Much like country rock of the late '60s and early '70s, it's nearly impossible to pinpoint an album that defined the progressive bluegrass movement of the same era. But among them must be the late John Hartford's "Aereo-Plain." Rounder Records has re-released a new collection of out-takes as well as originals from the 1971 classic. Several lost tapes from the sessions, which included Aereoplane Band members Vassar Clements, Norman Blake, Tut Taylor and Gary Scruggs, surfaced last year, resulting in this 18-song collection.
Its historical value can't be denied, yet much of it sounds as fresh and innovative today as it must have 30 years ago. Hartford, probably best known as the author of Glen Campbell's "Gentle on my Mind," shunned benchmark high-harmonies and the often dreary, stiff lyrics of the day and created tunes like "Emanuel Cant" and "Dig a Hole." Yet, Aereoplane offered up several dandy instrumentals and traditional numbers during their short time together.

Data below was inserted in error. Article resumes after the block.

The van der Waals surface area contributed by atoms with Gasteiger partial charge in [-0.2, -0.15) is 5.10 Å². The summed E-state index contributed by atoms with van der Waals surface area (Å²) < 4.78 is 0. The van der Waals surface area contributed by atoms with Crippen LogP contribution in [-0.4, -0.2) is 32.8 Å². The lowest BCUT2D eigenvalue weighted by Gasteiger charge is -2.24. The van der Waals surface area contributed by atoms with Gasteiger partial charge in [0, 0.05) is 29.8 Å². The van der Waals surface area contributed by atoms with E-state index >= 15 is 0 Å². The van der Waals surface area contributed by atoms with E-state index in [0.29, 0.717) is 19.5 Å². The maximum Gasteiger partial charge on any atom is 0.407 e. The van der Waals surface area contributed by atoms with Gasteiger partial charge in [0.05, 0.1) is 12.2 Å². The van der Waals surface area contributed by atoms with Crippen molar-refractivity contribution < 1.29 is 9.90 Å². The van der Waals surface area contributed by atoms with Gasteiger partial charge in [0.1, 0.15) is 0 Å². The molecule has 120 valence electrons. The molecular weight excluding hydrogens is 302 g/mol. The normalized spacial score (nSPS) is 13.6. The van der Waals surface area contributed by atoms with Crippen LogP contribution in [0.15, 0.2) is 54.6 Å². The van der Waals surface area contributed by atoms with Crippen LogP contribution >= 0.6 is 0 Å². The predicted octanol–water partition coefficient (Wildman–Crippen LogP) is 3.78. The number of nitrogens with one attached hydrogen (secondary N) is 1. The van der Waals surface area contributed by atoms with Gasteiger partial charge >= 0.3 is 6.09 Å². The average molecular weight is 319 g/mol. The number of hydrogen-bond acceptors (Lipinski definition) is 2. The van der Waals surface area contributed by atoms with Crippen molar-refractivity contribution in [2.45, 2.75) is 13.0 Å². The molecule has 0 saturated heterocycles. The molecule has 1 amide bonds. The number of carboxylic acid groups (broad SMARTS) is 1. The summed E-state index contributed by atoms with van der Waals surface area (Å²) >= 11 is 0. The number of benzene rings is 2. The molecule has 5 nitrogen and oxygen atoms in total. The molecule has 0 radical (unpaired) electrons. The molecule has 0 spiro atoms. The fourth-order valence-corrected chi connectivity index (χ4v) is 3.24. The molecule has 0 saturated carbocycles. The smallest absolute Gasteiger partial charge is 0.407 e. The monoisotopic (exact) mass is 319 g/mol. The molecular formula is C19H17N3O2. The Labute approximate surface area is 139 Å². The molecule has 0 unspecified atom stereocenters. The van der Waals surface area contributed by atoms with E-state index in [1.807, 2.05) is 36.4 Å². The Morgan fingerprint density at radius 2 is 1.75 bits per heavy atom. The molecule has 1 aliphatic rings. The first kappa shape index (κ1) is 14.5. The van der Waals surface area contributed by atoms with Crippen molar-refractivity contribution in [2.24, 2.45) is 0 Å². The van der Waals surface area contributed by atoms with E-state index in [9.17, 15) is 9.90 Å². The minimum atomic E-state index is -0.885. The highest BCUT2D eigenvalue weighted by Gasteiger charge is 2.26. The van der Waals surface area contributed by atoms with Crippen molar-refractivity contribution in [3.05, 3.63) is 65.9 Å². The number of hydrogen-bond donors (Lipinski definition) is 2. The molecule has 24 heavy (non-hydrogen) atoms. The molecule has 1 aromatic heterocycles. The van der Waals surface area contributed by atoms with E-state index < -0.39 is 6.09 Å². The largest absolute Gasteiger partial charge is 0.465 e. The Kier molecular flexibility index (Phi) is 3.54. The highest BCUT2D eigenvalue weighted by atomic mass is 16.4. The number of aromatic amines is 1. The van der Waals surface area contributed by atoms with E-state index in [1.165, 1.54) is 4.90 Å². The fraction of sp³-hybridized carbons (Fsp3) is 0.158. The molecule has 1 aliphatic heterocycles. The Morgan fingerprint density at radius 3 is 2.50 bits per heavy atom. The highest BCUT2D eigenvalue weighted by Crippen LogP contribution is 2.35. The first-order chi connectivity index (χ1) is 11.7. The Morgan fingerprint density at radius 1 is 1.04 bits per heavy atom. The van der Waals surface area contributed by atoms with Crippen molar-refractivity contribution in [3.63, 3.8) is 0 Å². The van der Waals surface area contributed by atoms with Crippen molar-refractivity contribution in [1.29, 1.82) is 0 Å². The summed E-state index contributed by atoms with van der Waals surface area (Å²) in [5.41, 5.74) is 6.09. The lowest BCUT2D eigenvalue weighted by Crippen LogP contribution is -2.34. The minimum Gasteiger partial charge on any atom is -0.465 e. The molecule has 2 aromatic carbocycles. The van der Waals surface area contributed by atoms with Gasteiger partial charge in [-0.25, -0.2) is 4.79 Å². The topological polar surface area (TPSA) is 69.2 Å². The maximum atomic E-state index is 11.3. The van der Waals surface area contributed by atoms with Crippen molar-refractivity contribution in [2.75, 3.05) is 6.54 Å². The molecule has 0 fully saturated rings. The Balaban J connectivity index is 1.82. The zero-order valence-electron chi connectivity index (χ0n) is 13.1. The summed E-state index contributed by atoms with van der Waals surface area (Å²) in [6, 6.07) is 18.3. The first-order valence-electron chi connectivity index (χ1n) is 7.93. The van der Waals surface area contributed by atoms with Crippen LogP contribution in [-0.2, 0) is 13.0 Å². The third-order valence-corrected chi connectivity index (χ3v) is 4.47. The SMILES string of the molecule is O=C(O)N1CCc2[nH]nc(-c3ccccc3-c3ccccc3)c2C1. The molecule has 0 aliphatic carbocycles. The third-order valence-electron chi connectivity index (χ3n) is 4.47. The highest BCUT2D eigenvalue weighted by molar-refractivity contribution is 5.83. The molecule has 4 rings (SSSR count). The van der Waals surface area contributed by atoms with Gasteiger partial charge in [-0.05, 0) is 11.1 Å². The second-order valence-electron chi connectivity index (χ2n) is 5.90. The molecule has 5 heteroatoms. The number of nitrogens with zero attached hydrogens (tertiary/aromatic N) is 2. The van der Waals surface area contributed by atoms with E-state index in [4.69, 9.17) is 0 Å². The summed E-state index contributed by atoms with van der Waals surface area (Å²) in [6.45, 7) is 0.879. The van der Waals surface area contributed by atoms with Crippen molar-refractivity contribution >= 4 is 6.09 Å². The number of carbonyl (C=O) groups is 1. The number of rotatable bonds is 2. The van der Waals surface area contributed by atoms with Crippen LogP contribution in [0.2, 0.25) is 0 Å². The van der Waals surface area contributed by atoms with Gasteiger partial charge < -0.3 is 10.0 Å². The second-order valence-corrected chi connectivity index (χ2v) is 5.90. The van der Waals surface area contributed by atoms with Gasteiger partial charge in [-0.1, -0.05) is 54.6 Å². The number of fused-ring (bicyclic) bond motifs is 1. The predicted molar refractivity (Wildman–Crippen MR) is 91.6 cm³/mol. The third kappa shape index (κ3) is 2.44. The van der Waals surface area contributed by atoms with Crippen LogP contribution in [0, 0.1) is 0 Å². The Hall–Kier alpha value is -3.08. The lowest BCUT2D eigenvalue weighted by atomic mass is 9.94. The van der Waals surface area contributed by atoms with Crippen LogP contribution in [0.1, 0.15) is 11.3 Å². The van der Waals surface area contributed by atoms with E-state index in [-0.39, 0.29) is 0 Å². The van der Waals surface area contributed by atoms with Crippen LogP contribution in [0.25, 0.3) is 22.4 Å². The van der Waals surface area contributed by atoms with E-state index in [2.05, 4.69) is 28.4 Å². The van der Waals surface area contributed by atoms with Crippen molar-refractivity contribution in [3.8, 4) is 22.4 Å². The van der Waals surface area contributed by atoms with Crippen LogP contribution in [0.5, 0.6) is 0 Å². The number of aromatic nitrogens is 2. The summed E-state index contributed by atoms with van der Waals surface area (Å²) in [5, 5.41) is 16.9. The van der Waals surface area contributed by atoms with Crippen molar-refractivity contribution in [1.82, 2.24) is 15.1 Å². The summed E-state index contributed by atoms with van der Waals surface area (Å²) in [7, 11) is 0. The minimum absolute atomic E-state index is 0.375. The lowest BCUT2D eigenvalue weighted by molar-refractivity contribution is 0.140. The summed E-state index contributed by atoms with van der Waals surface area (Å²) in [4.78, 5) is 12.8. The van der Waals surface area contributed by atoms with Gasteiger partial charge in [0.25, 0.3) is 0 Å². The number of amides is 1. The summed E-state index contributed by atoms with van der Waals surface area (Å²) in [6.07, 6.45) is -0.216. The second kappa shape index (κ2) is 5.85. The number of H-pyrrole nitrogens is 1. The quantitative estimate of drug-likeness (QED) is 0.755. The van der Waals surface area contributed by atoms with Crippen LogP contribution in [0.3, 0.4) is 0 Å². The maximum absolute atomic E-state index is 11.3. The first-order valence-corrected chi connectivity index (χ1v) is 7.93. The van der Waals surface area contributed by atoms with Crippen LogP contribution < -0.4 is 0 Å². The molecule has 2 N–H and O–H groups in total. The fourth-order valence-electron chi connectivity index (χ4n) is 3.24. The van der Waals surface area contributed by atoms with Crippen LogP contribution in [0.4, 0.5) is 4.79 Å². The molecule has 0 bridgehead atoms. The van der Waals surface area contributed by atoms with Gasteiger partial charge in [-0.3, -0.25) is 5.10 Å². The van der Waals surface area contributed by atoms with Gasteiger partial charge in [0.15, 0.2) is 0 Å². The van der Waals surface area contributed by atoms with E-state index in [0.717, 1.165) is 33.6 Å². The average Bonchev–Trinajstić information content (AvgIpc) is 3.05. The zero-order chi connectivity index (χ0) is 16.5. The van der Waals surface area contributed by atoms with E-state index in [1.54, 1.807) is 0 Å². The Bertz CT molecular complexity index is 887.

The jam-band feel, which includes excellent liner notes, established the tone for many acts to follow, including the Nitty Gritty Dirt Band and the Garcia-Grisman collaboration, Old and in the Way. As much as this album has its place in bluegrass history, it's not merely a period piece. This is Hartford's most popular recording, and arguably the best among a career of sometimes offbeat, but never dull music.